February 4, 2015

6 Ways To Help Eliminate Unscheduled Downtime

Achieving operational excellence mandates taking a holistic approach to optimize all operations.
Avatar Brad Poulter

A surefire way to hurt a manufacturing company is through unscheduled downtime. Planned downtime is one thing, but unplanned disruptions in the production and delivery process can end up costing significant time and money — and that’s why finding ways to stop unscheduled downtime from happening is so important. Below, consider six of the top ways to prevent the delays and disruptions that slow processes down. To eliminate unscheduled downtime, here is what to do:

  1. Track Downtime Carefully: It will be hard to do anything to prevent downtime when you don’t even know when or how downtime is happening. So the first step toward reducing unexpected production stalls is carefully and accurately tracking what sort of downtime is occurring. Implement an automatic tracker that will detect downtime immediately and be able to alert you in real time to problems that have occurred. Then, figure out why each instance occurred. When you know that user errors are causing 70 percent of stalls, for example, you know what to prioritize in your efforts.
  2. Properly Train Employees: User error is one of the top causes for problems in the production line. Someone might apply too much force to a component of the line or use some materials incorrectly, and that ends up making a machine break down. To prevent this from happening, it’s imperative that companies properly train their employees to know how to use tools effectively. When you can rely on your team members to operate machines correctly, you can expect fewer operator-instigated slowdowns.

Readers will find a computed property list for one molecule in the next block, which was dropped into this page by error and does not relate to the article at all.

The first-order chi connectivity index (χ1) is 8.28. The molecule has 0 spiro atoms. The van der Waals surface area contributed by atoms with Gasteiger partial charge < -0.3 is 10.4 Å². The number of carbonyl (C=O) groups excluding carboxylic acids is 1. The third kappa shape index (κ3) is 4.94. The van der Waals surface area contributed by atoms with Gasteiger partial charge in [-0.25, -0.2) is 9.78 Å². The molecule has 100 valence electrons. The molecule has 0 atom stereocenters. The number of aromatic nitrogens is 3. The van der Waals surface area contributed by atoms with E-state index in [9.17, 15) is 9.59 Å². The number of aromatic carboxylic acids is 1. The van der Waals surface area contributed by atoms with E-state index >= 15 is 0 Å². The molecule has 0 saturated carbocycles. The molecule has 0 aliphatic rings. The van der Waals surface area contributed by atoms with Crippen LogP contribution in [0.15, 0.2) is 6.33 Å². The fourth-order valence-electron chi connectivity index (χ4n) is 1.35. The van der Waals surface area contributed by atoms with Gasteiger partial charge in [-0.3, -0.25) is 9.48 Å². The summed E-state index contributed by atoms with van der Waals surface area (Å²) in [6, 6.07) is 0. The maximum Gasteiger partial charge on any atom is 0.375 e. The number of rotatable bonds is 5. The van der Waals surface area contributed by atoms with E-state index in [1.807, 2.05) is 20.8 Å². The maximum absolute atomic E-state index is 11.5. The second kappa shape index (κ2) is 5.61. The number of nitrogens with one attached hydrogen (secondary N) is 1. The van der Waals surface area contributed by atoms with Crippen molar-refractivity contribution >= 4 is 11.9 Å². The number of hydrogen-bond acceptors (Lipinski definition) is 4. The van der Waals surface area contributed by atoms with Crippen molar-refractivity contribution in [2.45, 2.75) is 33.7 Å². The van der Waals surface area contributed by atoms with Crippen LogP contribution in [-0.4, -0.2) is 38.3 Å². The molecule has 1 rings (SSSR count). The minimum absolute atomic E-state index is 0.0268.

3. Invite Employee Input: Your employees work on the frontlines of production, so it is to your benefit to get them on the same page with you in reducing production stalls. Explain the problem with downtime and how it affects profits, and invite input on ways to better service machines, boost productivity, etc. Involving your staff members in the decision process helps them feel more invested in your business and gives them an incentive to work toward the same goals.
  4. Implement a Regular Maintenance Schedule: In busy factories, it’s all too easy for regular maintenance to get neglected. The problem is that regular use takes a big toll on equipment, and so without proper maintenance, things are bound to shut down. To prevent this, practice regular, ongoing preventative maintenance strategies — everything from adding appropriate lubricants to clearing off dust accumulation is important for keeping machines from breaking down.
  5. Outsource Your Delivery/Shipment Service: Nobody has to tell you that when disruptions occur, you need to react to them as quickly as possible in order to minimize the amount of time lost. Every hour without necessary replacement parts is an hour of productivity lost. Rather than wait on traditional shipping options to bring what you need, enlist the help of a local delivery service that can get replacement parts to the production floor quickly. Ideally you’ll want a courier that has 24/7 availability, in order to minimize downtime as much as possible.
  6. Conduct Regular Evaluations and Set Specific Incentives: Most companies conduct regular performance reviews, but you can make yours more powerful by including a discussion of downtime. Set specific company goals — daily and quarterly — for reducing errors and improving productivity. Then, offer incentives to employees who reach those goals. Motivated employees are much more productive employees, so offering real rewards benefits everybody.

The bottom line with manufacturing downtime is you want to stop it before it occurs. Rather than reacting to stalls as they happen, take the steps above to start improving operations as a business.

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